Global Tiger Day: CREW talks of tigers and tiger habitat

Lalit Shastri

Central Indian Highlands

Today is Global Tiger Day, also called International Tiger Day. It is to celebrate and raise awareness about conservation and the largest cat species.

Tiger sits at the apex of the biotic pyramid. Today the magnificent tiger is threatened like never before due to the endless greed of the human beings leading to excessive biotic pressure, man-animal conflict and progressive devastation of forest cover.

After intensive research and ground level collection of information and data, CREW (Crusade for Revival of Environment and Wildlife), which is a not-for-profit organisation formed by a small group of concerned citizens in 1997 and registered under the Madhya Pradesh Society Registration Act 1973, had released two reports Vanishing Stripes in the year 1999 and Vanishing Stripes-II in 2000 to issue the firm warning that Tiger’s survival is threatened by poaching and loss of prey-base. These reports reveal the gravity of the problem and point out how gravely the tiger is threatened in one of its most fantastic habitats.

Crew marked the tiger reports by giving a call for immediate steps to save the tigers. The Big cats were already on the verge of extinction when Crew had published Vanishing Stripes in two parts in 1990 and 2000. Crew focused attention on causes threatening the survival of tigers. These include Illegal mining; unhindered grazing of cattle; reckless logging even in the Protected Areas in the name of firewood collection; man-made forest fires – many times caused by those engaged in minor forest produce collection; encroachment of forest land and its regularisation by doling out settlement rights to the encroachers by successive governments (the lid has been off on this count with the enactment of the Forest Rights Act); and the menace of poaching.

Tragically enough, ten years after these reports (Vanishing Stripes and Vanishing Stripes-II) were published by CREW, the last of the tigers had vanished from the Panna landscape. Under these glaring circumstances, the Panna Tiger Reintroduction Project was launched. It is an entirely a different story that tigers in sizeable numbers are once again roaming freely in this landscape. The credit for this goes to the dedicated team of Panna Tiger Reserve personnel who worked overtime with commitment and dedication to effect a turnaround undaunted by the grim situation on the ground.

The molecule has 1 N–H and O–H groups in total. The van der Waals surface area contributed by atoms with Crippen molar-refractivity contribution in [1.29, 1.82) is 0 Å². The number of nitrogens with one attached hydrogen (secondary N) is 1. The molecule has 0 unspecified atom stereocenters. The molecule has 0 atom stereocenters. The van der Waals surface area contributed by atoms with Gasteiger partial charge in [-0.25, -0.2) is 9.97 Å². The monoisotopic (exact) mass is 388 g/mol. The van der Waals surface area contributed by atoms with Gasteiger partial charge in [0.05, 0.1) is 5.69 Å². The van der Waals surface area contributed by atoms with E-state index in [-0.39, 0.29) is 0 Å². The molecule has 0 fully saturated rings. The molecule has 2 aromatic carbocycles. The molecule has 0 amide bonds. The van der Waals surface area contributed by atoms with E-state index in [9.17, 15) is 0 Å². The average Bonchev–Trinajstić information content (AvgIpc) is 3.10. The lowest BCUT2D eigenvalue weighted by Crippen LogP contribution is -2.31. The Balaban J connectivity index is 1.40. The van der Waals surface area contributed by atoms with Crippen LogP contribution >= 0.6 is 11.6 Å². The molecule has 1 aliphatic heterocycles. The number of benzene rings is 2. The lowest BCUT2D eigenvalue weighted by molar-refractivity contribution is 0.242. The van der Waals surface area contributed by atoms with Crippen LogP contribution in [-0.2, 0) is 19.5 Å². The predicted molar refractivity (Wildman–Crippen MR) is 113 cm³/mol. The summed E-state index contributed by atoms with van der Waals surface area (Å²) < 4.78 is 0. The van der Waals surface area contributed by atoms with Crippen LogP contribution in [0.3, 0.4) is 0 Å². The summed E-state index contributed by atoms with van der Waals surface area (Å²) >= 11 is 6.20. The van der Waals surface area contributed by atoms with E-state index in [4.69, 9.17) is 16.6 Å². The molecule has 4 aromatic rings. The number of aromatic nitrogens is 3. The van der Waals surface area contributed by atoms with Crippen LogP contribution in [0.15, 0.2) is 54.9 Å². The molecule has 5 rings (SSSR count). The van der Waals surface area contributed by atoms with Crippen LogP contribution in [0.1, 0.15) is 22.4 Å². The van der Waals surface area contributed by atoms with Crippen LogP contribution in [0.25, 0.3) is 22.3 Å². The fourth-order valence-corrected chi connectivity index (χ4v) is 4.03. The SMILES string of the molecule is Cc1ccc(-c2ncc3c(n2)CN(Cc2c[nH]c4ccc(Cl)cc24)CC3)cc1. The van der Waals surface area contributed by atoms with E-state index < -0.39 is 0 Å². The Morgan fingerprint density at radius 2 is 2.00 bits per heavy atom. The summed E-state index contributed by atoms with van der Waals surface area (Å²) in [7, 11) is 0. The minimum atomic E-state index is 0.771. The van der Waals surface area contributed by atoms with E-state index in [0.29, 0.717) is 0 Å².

Panna Tiger T-71, now in Bandhavgarh! (Photo source: Vijayarajan Muthu )

Ask those behind this project and they would tell how they shudder when a tiger wanders away from the Protected Area. Today the forest and wildlife experts treat it as a miracle if a tiger leaves the protected habitat and finds a mate in another Protected Area by crossing whatever is left of the forest corridor in the central Indian highlands, where the once heavily forested plateaux are now turning bald and vast patches of forest area is fast losing its canopy, the small trees, shrubs and undergrowth. With recurring forest fires, the forest surface is becoming hard as there are fewer insects and worms to burrow the soil to make the ground soft and porous to allow the rain water to seep in and get released gradually through brooks, streams and rivulets to keep the rivers perennially charged (there are also fewer birds and bees and this is leaving an adverse impact on forests and across large tracts one only sees a few standing trees and the forests are no more living forests – i.e. forests that can regenerate).

Living forest!

Come rains and what we have – a scenario where too much of water is now flowing down the slopes carrying with it lot of silt which accumulates in the river beds reducing the carrying capacity of the rivers. During the monsoon season, too much of water flows into the rivers in too short a time, thereby flooding them and for the remaining part of the year the rivers and their tributaries remain absolutely dry. We have built a system of dams which has replaced completely the river system. Since the drainage of rivers has been blocked by dams, their natural flushing is now a thing of the past and as a result the rivers have become excessively polluted.

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When the entire ecosystem is under attack, one can imagine the state of the biotic pyramid, the flora and fauna and the tiger that sits at its apex.

Today is a day for all of us to dedicate and rededicate ourselves to the cause of tigers, their habitat and the entire ecosystem. This is necessary not only for the survival of tigers but also for the survival of humankind.

Lalit Shastri, Editor-in-Chief Newsroom24x7, launched CREW in 1997 to raise awareness about various factors threatening environment, green cover and wildlife. He shot on location the documentary ‘Last of the Gharial’, produced by Assignment Earth. He has also been closely associated with the episode ‘Nature & Conservation’ with Serge De Gheldere. This forms part of CANVAS documentary ‘India for beginners’ –a Belgian production directed by award winning Director Tom Ven der Velpen. Lalit has been chosen this year (2017) to judge the Limited Series Short Form Category of the 2017 Jackson Hole Wildlife Film Festival media competition. He was chosen in June 2016 to judge the “Best Earth & Sky” category for the Jackson Hole Science Media Awards.

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